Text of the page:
January is Alzheimer’s Awareness Month. Alzheimer's disease is an everchanging neurological disorder that causes the brain to shrink and brain cells to die(1). According to the Landmark Study, in 2020, 15 people were newly diagnosed with dementia every hour in Canada(2). By 2050, this number is supposed to triple. In this article, I discuss ways you can reduce your risk of Alzheimer's Disease (AD).
Enjoy a Mediterranean Style Diet
The Mediterranean diet is a way of eating that occurs in multiple countries around the Mediterranean Sea, such as Italy, Spain, Greece, Israel, Turkey, and Morocco.
While the Mediterranean diet varies from place to place, common themes are a high intake of plant foods like vegetables, fruits, whole grains, nuts and seeds, olive oil, and legumes (beans, peas, and lentils); moderate amounts of fish, seafood, eggs, and, low fat milk and milk products; meat and meat products and sweet foods occasionally. The Mediterranean diet, however, is more than just a diet, it is a way of life. This also includes:
regular physical activity
getting enough rest
home cooked meals
sharing meals with others
Multiple studies have been conducted on the relationship between the Mediterranean diet and cognition. A 2016 systematic review found that the majority of the studies it reviewed showed that the Mediterranean diet may contribute to better cognitive performance and may be protective against cognitive impairment and/or dementia, although further studies were needed(3).
Extra virgin olive oil is high in monounsaturated fats as well as antioxidants, specifically two polyphenols - oleuropein and hydroxytyrosol(5). These polyphenols are thought to reduce inflammation in the body.
Monounsaturated fats have a role in the brain to promote immunity and reduce inflammation. Additionally, studies have shown that the consumption of olive oil as a primary fat source in the diet may reduce the risk or slow the development of AD.
Fatty fish, such as salmon, sardines, and mackerel are high in DHA (Docosahexaenoic acid) and EPA (eicosapentaenoic acid), otherwise known as omega-3 fats.
Omega-3 fats are broken down in the body into other molecules that have important roles in the brain, including promotion the of immunity, and the reduction of inflammation(6). Studies have shown that consumption of fish high in omega-3 fats may reduce the risk or slow the development of AD.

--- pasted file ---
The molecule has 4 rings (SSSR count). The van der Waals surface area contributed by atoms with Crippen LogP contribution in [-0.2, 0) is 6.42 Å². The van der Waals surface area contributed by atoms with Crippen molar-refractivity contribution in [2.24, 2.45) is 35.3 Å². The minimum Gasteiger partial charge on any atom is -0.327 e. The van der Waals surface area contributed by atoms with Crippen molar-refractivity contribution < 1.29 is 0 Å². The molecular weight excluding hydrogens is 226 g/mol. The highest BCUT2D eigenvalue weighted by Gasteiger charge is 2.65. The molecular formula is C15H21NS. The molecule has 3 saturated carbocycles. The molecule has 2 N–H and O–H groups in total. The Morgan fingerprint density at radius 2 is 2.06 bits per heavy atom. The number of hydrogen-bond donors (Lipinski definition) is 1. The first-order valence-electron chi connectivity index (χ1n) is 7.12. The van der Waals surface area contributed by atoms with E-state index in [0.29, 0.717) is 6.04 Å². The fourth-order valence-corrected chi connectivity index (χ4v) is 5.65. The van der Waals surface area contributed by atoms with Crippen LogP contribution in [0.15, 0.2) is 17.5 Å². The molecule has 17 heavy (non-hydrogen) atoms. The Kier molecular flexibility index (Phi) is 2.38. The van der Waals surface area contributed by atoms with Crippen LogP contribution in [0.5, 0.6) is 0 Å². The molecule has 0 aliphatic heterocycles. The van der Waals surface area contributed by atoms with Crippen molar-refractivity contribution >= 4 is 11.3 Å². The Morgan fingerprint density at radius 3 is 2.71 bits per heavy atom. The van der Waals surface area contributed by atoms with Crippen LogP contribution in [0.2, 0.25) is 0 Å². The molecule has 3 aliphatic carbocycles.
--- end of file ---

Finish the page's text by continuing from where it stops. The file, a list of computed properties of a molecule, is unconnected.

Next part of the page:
Sharing Meals with Others
Eating with others helps to reduce the risk of AD for many reasons. Specifically, the landmark study noted 12 actions for a healthier brain at any age(2). Some of these that involve eating with others include:
Staying socially active
Have depression treated
Finding meaning in life
Sharing meals with others not only provides enjoyment but also mental stimulation. Both are key factors in reducing the risk of AD. So, enjoy your meals with friends and family!
What about Vitamin and Mineral Supplements?
The current evidence does not support the role of vitamin and mineral supplements, either in combination or alone, for the purposes of preventing or treating cognitive decline(4). However, that is not to say that we will not have evidence to support their use in the future. Currently, the strongest evidence is with consumption the of whole foods for their nutritional qualities.
Where can I get more support with nutrition for healthy aging?
If you would like more information on ways to reduce your risk of developing Alzheimer's disease, I am happy to help! I offer in person and virtual nutrition counselling support for healthy aging, metabolic conditions, and neurological conditions.
Read more about my services here: Virtual and In-Person Nutrition Counselling.
If you would like to book your free 15 minute discovery call with me, you can do so here.
And remember to check with your insurance provider to see if you are covered for Registered Dietitian Services through your plan or health spending account. Dietitian services are also tax deductible!
Mayo Clinic. (2022). Alzheimer's disease. Mayo Clinic. Retrieved January 22, 2023, from https://www.mayoclinic.org/diseases-conditions/alzheimers-disease/symptoms-causes/syc-20350447
Alzheimer Society Canada. (2022). Navigating the Path Forward for Dementia in Canada: The Landmark Study Report #1. alzheimer.ca. Retrieved January 22, 2023, from https://alzheimer.ca/sites/default/files/documents/Landmark-Study-Report-1-Path_Alzheimer-Society-Canada.pdf
Petersson, S. D., & Philippou, E. (2016). Mediterranean diet, cognitive function, and dementia: A systematic review of the evidence. Advances in Nutrition, 7(5), 889–904. https://doi.org/10.3945/an.116.012138
PEN. (2021). Mental health disorders - dementia. Mental Health Disorders - Dementia Summary of Recommendations and Evidence. Retrieved January 22, 2023, from https://www.pennutrition.com/KnowledgePathway.aspx?kpid=3527&trid=2640&trcatid=42
Gorzynik-Debicka, M., Przychodzen, P., Cappello, F., Kuban-Jankowska, A., Marino Gammazza, A., Knap, N., Wozniak, M., & Gorska-Ponikowska, M. (2018). Potential health benefits of olive oil and plant polyphenols. International Journal of Molecular Sciences, 19(3), 686. https://doi.org/10.3390/ijms19030686
Omega-3 and dementia. Alzheimer's Society. (2022, December 1). Retrieved January 23, 2023, from https://www.alzheimers.org.uk/about-dementia/risk-factors-and-prevention/omega-3-and-dementia